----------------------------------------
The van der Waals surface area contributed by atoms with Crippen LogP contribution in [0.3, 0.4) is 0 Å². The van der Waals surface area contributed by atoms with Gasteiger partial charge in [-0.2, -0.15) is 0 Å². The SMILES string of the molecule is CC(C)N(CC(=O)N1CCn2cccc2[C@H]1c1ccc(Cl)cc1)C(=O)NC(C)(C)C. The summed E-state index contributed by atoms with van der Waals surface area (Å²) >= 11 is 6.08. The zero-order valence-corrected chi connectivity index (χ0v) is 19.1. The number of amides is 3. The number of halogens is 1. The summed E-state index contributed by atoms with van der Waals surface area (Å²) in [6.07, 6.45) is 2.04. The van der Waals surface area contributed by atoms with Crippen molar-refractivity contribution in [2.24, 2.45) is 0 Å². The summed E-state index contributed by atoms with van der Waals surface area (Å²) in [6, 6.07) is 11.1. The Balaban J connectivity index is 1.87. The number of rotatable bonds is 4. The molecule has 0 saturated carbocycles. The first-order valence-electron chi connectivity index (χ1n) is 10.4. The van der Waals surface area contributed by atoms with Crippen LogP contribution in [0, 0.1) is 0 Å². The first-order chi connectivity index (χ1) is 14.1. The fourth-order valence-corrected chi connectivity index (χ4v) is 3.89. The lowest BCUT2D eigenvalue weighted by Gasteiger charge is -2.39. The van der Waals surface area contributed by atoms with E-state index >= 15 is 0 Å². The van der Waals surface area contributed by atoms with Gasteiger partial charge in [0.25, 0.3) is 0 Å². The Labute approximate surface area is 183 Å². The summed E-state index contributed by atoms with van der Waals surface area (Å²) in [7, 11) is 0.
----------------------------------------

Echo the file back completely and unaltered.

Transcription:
The van der Waals surface area contributed by atoms with Crippen LogP contribution in [0.3, 0.4) is 0 Å². The van der Waals surface area contributed by atoms with Gasteiger partial charge in [-0.2, -0.15) is 0 Å². The SMILES string of the molecule is CC(C)N(CC(=O)N1CCn2cccc2[C@H]1c1ccc(Cl)cc1)C(=O)NC(C)(C)C. The summed E-state index contributed by atoms with van der Waals surface area (Å²) >= 11 is 6.08. The zero-order valence-corrected chi connectivity index (χ0v) is 19.1. The number of amides is 3. The number of halogens is 1. The summed E-state index contributed by atoms with van der Waals surface area (Å²) in [6.07, 6.45) is 2.04. The van der Waals surface area contributed by atoms with Crippen molar-refractivity contribution in [2.24, 2.45) is 0 Å². The summed E-state index contributed by atoms with van der Waals surface area (Å²) in [6, 6.07) is 11.1. The Balaban J connectivity index is 1.87. The number of rotatable bonds is 4. The molecule has 0 saturated carbocycles. The first-order valence-electron chi connectivity index (χ1n) is 10.4. The van der Waals surface area contributed by atoms with Crippen LogP contribution in [0, 0.1) is 0 Å². The first-order chi connectivity index (χ1) is 14.1. The fourth-order valence-corrected chi connectivity index (χ4v) is 3.89. The lowest BCUT2D eigenvalue weighted by Gasteiger charge is -2.39. The van der Waals surface area contributed by atoms with E-state index >= 15 is 0 Å². The van der Waals surface area contributed by atoms with Gasteiger partial charge in [0.25, 0.3) is 0 Å². The Labute approximate surface area is 183 Å². The summed E-state index contributed by atoms with van der Waals surface area (Å²) in [7, 11) is 0.